FORT MYERS, Fla. — The Red Sox record for home runs by a rookie is 34 by Walt Dropo in 1950. The rookie record for strikeouts is 152 by George Scott in 1966.
Look out history, here comes Bobby Dalbec.
Dalbec still has rookie status after being called up late last season and appearing in 23 games. But they were certainly eventful games as Dalbec homered eight times in 80 at-bats and struck out 39 times.
Three of his home runs traveled at least 408 feet, including a 449-foot blast off Atlanta’s Tucker Davidson on Sept. 26.
Dalbec, 25, is slated to be the starting first baseman and the Red Sox are prepared to live with the strikeouts if his power is there. His righthanded swing is perfect for Fenway Park and this transition season is a good time to see how it plays over time.
A full season could be loaded with thrills — and plenty of slow walks back to the dugout after punching out.
Like many players his age, Dalbec doesn’t see any shame in striking out.
“You’re only as good as the pitches you swing at. I’m not too worried about it,” Dalbec said after finishing up Thursday’s workout. “To me, an out is an out. Obviously, there are certain situations you have to put the ball in play and I feel like I can do that most of the time I need to.
“But if there’s nobody on, I’m not trying to not strike out. I’m trying to do some damage and get on at least second base. That’s how I’ve gotten better and better.”
Hitters have so much scouting data available to them and hours of video. But Dalbec mostly wants to be familiar with where the opposing pitcher is likely to locate the ball, not necessarily be looking for a certain pitch on a certain count.
“The best guys make adjustments on the fly. I want to be good at that,” he said. “You can get too caught looking for a particular pattern and pitchers know they have to change it up.”
Dalbec only has 30 games of Triple A experience, but the Sox are committed to giving him a chance. This season will help determine if he is part of the core group of players chief baseball officer Chaim Bloom envisions building a productive future around.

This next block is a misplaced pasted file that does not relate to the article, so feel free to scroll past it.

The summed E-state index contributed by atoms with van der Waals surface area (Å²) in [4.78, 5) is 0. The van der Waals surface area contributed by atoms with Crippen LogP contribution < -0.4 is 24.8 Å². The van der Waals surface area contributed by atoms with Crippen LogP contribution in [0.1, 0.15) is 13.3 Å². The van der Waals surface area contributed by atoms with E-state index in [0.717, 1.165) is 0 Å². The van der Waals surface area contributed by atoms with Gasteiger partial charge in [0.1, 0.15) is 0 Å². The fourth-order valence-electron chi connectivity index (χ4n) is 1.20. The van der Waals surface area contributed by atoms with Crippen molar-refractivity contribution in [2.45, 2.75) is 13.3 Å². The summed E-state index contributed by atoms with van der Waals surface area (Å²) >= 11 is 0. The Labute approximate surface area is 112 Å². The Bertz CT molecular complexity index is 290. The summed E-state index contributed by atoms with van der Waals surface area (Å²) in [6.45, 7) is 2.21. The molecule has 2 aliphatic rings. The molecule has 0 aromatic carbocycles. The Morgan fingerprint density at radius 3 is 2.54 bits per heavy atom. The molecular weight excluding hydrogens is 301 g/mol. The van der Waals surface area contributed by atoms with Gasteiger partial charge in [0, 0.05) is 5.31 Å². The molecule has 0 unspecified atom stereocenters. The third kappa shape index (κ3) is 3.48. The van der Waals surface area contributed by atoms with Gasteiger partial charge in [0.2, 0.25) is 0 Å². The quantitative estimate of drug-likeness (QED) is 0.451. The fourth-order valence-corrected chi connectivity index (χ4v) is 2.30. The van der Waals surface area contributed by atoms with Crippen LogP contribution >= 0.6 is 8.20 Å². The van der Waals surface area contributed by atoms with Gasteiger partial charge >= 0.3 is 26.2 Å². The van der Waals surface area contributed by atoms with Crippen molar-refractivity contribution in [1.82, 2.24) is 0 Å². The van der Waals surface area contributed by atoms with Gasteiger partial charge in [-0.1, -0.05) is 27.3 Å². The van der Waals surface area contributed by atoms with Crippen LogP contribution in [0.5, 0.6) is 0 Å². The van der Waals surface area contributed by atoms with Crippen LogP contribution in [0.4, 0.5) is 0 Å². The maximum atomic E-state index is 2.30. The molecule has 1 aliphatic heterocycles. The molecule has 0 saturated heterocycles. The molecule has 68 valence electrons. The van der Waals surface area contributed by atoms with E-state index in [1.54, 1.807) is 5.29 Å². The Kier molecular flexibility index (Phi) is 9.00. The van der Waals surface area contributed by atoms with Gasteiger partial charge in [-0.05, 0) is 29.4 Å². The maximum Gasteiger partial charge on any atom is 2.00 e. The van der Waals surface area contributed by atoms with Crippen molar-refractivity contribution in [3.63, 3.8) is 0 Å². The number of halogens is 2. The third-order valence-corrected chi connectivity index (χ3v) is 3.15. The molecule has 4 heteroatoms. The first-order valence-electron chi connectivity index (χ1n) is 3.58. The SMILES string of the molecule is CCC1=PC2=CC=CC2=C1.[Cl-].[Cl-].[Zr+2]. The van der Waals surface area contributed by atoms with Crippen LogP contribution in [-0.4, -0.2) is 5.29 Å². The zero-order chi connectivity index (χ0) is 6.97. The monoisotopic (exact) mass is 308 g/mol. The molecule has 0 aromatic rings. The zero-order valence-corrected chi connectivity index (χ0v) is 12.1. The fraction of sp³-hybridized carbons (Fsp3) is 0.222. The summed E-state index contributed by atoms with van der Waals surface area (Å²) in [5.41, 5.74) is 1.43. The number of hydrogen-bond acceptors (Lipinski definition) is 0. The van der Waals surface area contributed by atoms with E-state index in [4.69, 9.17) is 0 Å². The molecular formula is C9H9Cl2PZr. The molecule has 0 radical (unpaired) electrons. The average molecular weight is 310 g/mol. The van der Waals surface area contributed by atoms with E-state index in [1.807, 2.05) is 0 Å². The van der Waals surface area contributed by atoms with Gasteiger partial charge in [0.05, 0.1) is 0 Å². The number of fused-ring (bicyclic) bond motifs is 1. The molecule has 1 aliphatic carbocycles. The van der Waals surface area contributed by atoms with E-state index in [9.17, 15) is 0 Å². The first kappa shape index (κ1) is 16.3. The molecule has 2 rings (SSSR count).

“I would like to think I’m part of that,” Dalbec said. “I’ve got to perform to be part of that core. I’m trying to get better every day and the rest will take care of itself.
“But we have a good team this season. We can swing it. We have good character guys who want to win. I see a lot of guys with winning mentalities and that’s a real thing. We all believe in each other.”
Dalbec spent the winter in Arizona working out with Phillies infielder Scott Kingery, his old roommate at the University of Arizona, and former Sox teammate Kevin Pillar.
Dalbec also dropped 10 pounds and 5 percent of his body fat, the big league experience having motivated him to get a little more athletic.
“I got stronger and leaner. More fruits and veggies, the classic diet,” he said.
Dalbec, who came up as a third baseman, also is refining his play at first base, picking up nuances and learning better footwork from coaches Carlos Febles and Ramon Vazquez and minor league infield coordinator Andy Fox.
Dalbec’s parents, Tim and Liz, weren’t able to attend any of the games he played last season. Dalbec was excited to make his major league debut, but it didn’t feel the way he hoped.
The dream is to look up in the stands and see your family, not acres of empty seats.
“It was a ghost town last season. That was tough,” Dalbec said. “If I make the roster for Opening Day and if my parents are there, that will really feel like my debut. I know if there’s a way for them to get there, they will be.”